Last week the Supreme Court handed a significant blow to Kim Dotcom and his associates with a ruling confirming they would not be entitled to receive any more than a summary of the claims in the extradition case against them.
Just days later and the Megaupload and Mega.co.nz founder’s legal team were back in court in connection with their huge compensation claim against the New Zealand police and the government’s GCSB spy agency following the raid on Dotcom’s Coatville mansion in 2012.
The claim, for breaches of the Bill of Rights Act and the Government Communications and Security Bureau Act, spans not only Kim Dotcom but also his wife Mona, three of his Megaupload associates, plus one of their wives.
On the basis that the surveillance leading up to the raid was carried out illegally, and that the raid itself was executed by the police using excessive force, the claim for compensation has reached around NZ$5m (US$4.27m)
In the High Court in Auckland this morning, Dotcom lawyer Paul Davison said that he believed that additional documents being held by the government should be revealed as part of the discovery process. Should such documents exist, Davison said, then he would ask that Justice Winkelmann orders their disclosure.
However, Crown lawyer David Boldt said there was nothing left to hand over.
“The defendants at least have discovered thousands of documents in this proceeding and have been extraordinarily diligent in scouring records for relevant material,” Boldt said.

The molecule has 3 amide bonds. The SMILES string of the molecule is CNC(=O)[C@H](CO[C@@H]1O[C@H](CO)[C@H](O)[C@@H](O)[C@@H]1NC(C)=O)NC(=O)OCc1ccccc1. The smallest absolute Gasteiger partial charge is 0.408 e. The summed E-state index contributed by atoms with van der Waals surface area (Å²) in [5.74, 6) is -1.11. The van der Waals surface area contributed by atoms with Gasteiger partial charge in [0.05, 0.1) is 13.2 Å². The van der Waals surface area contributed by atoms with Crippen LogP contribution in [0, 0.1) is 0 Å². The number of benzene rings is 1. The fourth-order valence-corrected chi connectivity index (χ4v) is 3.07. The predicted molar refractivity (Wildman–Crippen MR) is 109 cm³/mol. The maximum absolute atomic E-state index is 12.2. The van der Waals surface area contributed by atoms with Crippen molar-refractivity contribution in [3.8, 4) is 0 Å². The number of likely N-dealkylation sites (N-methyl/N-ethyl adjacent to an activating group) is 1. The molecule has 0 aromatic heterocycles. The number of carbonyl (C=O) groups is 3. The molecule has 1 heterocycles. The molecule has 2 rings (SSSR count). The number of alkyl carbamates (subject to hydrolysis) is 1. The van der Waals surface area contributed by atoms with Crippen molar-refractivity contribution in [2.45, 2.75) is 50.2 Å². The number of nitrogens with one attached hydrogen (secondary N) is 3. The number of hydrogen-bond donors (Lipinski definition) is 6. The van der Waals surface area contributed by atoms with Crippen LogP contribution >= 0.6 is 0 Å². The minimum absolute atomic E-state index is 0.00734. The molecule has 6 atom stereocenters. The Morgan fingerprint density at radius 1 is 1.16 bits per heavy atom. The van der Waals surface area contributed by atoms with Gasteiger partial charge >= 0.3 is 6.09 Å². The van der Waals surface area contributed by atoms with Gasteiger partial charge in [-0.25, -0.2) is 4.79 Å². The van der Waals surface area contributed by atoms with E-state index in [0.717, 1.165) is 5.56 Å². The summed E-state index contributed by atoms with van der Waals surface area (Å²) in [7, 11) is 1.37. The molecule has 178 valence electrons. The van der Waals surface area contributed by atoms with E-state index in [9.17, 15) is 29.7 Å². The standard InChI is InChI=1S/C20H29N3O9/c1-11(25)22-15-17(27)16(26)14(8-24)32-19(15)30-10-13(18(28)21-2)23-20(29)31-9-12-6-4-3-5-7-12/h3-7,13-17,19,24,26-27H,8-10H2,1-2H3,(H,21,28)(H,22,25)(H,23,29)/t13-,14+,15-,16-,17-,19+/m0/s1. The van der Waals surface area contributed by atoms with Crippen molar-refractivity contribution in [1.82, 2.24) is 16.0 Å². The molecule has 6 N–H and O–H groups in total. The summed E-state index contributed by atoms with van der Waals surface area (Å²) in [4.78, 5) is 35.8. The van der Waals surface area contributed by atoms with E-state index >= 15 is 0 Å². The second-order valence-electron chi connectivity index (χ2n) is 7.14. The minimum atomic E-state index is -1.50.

“What I can say is, if that material existed, it would have been discovered, and we’ve sworn affidavits to the effect that this is all there is.”
The Crown also took the opportunity to attack Dotcom’s use of Twitter, a service used by the Megaupload founder to give his followers a window into his private life.
Dotcom posts tweets several times every day, sometimes giving his 350,000 followers updates on his family but on other occasions referring to his ongoing legal battles with both the United States and New Zealand governments. That has included the posting documents connected to his case
Crown lawyer Kristy McDonald said that through his actions on Twitter, Dotcom had demonstrated “considerable disregard” for court processes and suggested that any documents obtained by Dotcom might end up getting published on the social networking platform.
“Is this about obtaining documents so they can be put out in the public arena?” McDonald questioned. The notion was dismissed by Dotcom’s lawyer.
This is the second attack on Dotcom’s use of Twitter. In December 2013, the U.S. Government claimed that the entrepreneur’s use of the social networking site made his defense less credible.
Dotcom’s legal team, however, suggested that government attempts “to widely disseminate a one-sided, cherry-picked set of facts” threatened to “infect the jury pool before defendants are afforded any opportunity to present their side of the story.”
In the meantime, Dotcom’s tweets continue. Although not mentioning anyone by name, Dotcom today criticized former security staff for “leaking family secrets” and demanding large sums of money. He said that rumors suggesting he treats his staff badly are untrue.
The compensation hearings, which will continue in the High Court tomorrow, will see Dotcom’s lawyers argue that the manner in which the 2012 raid was carried out breached his human rights. Earlier this year the Court of Appeal decided that the warrants used in the raid were not in themselves unlawful. Dotcom’s appeal to the Supreme Court in that matter is pending.
Update: Crown lawyers will now seek an order to stop Dotcom from commenting in public about the ongoing court cases he’s involved in.